Before modern air travel and first-class suites, the grandest thing in luxury air travel was the German Zeppelin airship.
The Hindenburg was designed to ferry passengers across the Atlantic in serenity, with the dirigible floating smoothly through the clouds. The airship was considered the longest class of flying machine and the largest airship by envelope volume.
During the 1930s, airships like the Hindenburg class were widely considered the future of air travel, and the lead ship of the class, LZ 129 Hindenburg, established a regular transatlantic service. The airship’s destruction in a highly publicized accident was the end of these expectations.
Hindenburg had a duralumin structure, incorporating 15 Ferris wheel-like main ring bulkheads along its length, with 16 cotton gas bags fitted between them.
The bulkheads were braced to each other by longitudinal girders placed around their circumferences. The airship’s outer skin was of cotton doped with a mixture of reflective materials intended to protect the gas bags within from radiation, both ultraviolet (which would damage them) and infrared (which might cause them to overheat).
The gas cells were made by a new method pioneered by Goodyear using multiple layers of gelatinized latex rather than the previous goldbeater’s skins.
Hindenburg’s interior furnishings were designed by Fritz August Breuhaus, whose design experience included Pullman coaches, ocean liners, and warships of the German Navy.
The upper “A” Deck contained 25 small two-passenger cabins in the middle flanked by large public rooms: a dining room to port and a lounge and writing room to starboard.
The pictures collected in this article reveal what luxury air travel looked like aboard the airship Hindenburg in the mid-1930s. The photos are part of the Airship.net collection by Dan Grossman.
Each cabin had call buttons to summon a steward or stewardess, a small fold-down desk, a wash basin made of lightweight white plastic with taps for hot and cold running water, and a small closet covered with a curtain in which a limited number of suits or dresses could be hung; other clothes had to be kept in their suitcases, which could be stowed under the lower berth.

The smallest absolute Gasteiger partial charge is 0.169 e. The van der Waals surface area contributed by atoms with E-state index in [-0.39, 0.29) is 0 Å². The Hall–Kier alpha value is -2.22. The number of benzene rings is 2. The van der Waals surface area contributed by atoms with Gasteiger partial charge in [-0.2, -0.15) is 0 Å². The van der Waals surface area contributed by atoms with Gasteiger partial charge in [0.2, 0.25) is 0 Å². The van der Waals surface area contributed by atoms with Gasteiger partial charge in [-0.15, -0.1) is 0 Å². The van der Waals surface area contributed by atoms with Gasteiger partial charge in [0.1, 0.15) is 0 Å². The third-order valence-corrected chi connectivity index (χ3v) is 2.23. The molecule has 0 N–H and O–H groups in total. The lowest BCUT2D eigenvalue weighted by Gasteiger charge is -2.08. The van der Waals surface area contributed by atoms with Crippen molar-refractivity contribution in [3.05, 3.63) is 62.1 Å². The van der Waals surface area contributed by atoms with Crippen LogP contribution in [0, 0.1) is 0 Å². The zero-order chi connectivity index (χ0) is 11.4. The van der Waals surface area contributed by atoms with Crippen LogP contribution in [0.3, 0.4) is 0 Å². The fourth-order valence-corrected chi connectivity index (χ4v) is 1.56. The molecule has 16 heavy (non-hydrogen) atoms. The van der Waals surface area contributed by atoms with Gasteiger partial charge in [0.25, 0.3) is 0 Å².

None of the cabins had toilet facilities; male and female toilets were available on B Deck below, as was a single shower, which provided a weak stream of water “more like that from a seltzer bottle” than a shower, according to Charles Rosendahl.
Paintings on the dining room walls portrayed the Graf Zeppelin’s trips to South America. A stylized world map covered the wall of the lounge.
Long slanted windows ran the length of both decks. The passengers were expected to spend most of their time in the public areas, rather than their cramped cabins.
The lower “B” Deck contained washrooms, a mess hall for the crew, and a smoking lounge. Yes, you heard it right, one of the most surprising areas aboard a hydrogen airship was the smoking room.
However, it was kept at higher than ambient pressure, so in case of a leak, the hydrogen couldn’t enter the room. Furthermore, its associated bar was separated from the rest of the ship by a double-door airlock. There was one electric lighter since no open flames were allowed aboard the ship.
Harold G. Dick, an American representative from the Goodyear Zeppelin Company, recalled “The only entrance to the smoking room, which was pressurized to prevent the admission of any leaking hydrogen, was via the bar, which had a swiveling air lock door, and all departing passengers were scrutinized by the bar steward to make sure they were not carrying out a lit cigarette or pipe.”